Mostly True
Big Gamble NJ
"In 2011, our state-run lottery funded New Jersey classrooms by over $930 million."

Big Gamble NJ on Tuesday, November 13th, 2012 in a website

Group claims New Jersey’s classrooms received $930 million from the state’s lottery

A screenshort of Big Gamble NJ's website from Nov. 13.

Budget woes abound in storm-battered and cash-strapped New Jersey, and now one group claims the state is rolling the dice on its fourth largest revenue source: the lottery.

The Communication Workers of America, a union that represents lottery workers, and the Asian American Retailers Association, a group representing convenience and liquor stores and gas stations, has launched a campaign -- called Big Gamble NJ -- to oppose the state’s plan to contract with a private company to manage the lottery’s sales and marketing.

Last week Big Gamble NJ started promoting a website that argues such a move would hurt small businesses and taxpayers.

On Nov. 13, one slide on the group’s homepage read: "In 2011, our state-run lottery funded New Jersey classrooms by over $930 million." Another slide read: "New Jersey businesses earned nearly $150 million from lottery sales last year alone."

Under those slides, the website states, "tell Governor Christie and your state legislators not to gamble with New Jersey's lottery revenues" and provides a link to sign a petition.

Here PolitiFact New Jersey checked whether the lottery handed out more than $900 million to schools in 2011.

We learned that’s not quite the case.

A good chunk of the $930 million helped fund education in New Jersey, but not all of it.

The constitutional amendment voters passed in 1969 that authorized the establishment of the state lottery dictated that its "entire net proceeds" must go toward state institutions and education aid.  

The state lottery doled out $930 million to such causes in fiscal year 2011.

Nearly three-quarters of that money went toward education-related initiatives, according to the state lottery’s annual report.

More than $105 million funded programs in the state education department, including about $53 million for school construction and renovation.

The majority of the money -- more than $580 million -- benefited higher education.  More than half of that $580 million was dedicated to operating costs for public colleges.

Still, about a quarter of the the $930 million paid for other social services.

Roughly $156 million helped fund state psychiatric hospitals and centers for the developmentally disabled received nearly $47 million.

More than $36 million in lottery proceeds bulked up operating support for homes for disabled soldiers.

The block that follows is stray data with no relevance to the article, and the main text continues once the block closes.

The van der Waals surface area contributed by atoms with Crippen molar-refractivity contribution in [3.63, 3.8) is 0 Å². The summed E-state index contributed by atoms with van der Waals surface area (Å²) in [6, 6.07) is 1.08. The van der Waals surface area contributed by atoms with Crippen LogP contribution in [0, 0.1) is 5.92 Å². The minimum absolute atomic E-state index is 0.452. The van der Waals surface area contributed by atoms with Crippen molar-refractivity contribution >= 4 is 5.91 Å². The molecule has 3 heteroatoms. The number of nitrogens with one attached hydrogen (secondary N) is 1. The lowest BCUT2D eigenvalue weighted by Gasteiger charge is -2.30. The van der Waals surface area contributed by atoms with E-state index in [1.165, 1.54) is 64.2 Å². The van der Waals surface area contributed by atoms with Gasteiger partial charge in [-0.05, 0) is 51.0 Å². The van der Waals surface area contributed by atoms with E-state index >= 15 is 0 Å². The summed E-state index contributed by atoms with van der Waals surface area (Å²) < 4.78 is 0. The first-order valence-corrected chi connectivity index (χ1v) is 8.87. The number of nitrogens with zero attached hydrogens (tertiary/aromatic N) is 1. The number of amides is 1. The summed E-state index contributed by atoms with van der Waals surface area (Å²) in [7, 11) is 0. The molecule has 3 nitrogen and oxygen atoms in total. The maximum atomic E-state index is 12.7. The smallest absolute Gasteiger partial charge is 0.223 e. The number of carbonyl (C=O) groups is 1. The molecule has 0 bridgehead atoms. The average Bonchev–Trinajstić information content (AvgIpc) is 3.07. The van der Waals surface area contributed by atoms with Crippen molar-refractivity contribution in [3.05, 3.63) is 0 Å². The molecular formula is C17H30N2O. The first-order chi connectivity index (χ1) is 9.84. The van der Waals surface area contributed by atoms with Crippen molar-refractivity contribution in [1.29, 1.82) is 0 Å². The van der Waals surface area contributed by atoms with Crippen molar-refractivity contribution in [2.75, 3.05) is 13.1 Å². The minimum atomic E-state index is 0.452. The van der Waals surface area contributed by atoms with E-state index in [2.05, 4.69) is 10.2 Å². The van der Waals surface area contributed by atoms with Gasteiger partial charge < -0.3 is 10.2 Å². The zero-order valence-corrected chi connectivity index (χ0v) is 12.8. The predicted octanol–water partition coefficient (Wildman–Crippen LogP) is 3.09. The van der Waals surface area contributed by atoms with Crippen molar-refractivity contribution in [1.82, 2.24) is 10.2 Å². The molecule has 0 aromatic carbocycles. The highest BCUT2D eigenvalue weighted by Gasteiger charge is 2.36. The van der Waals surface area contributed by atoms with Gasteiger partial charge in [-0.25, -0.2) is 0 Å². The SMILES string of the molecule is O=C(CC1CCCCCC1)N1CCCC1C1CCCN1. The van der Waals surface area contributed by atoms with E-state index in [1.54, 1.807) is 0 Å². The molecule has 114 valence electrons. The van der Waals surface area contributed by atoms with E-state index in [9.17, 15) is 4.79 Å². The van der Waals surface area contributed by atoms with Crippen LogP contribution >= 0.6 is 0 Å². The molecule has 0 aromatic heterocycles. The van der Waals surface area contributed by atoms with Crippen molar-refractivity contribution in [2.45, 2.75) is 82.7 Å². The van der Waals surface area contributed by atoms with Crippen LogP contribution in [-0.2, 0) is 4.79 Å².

So education-related initiatives received a large majority, but not all, of the $930 million in contributions from the lottery in 2011.  

Seth Hahn, the New Jersey legislative and political director for Communications Workers of America, acknowledged the error on Wednesday afternoon. The website was updated that evening. It now reads: "In 2011, our public lottery funded classrooms & other services by over $930 million."

Still, Hahn said that didn’t change the fundamental issue that the proposal is bad for businesses and taxpayers.

The history of privatization in New Jersey is a "story of graft, fraud and cronyism leading to taxpayers being on the hook for political indiscretion," he said. "We believe that when it comes to funding education, care for the developmentally disabled, and services for our veterans, New Jerseyans deserve better."

Bill Quinn, a spokesman for the state Treasury Department, said the implication that the state is selling the lottery is false. He said a state agency "will still have an oversight function" and "the state is going to continue to get the money from the lottery."

Our ruling

Big Gamble NJ -- an advocacy group that opposes privatizing management of the state lottery -- said on its website that  "in 2011, our state-run lottery funded New Jersey classrooms by over $930 million."

The lottery funneled $930 million into education and other social services in fiscal year 2011. Nearly three quarters of that amount funded education-related initiatives.

So New Jersey’s classroom didn’t receive the full $930 million from the state lottery, but education aid comprised a significant majority of that money.

We rate this statement Mostly True.

To comment on this ruling, go to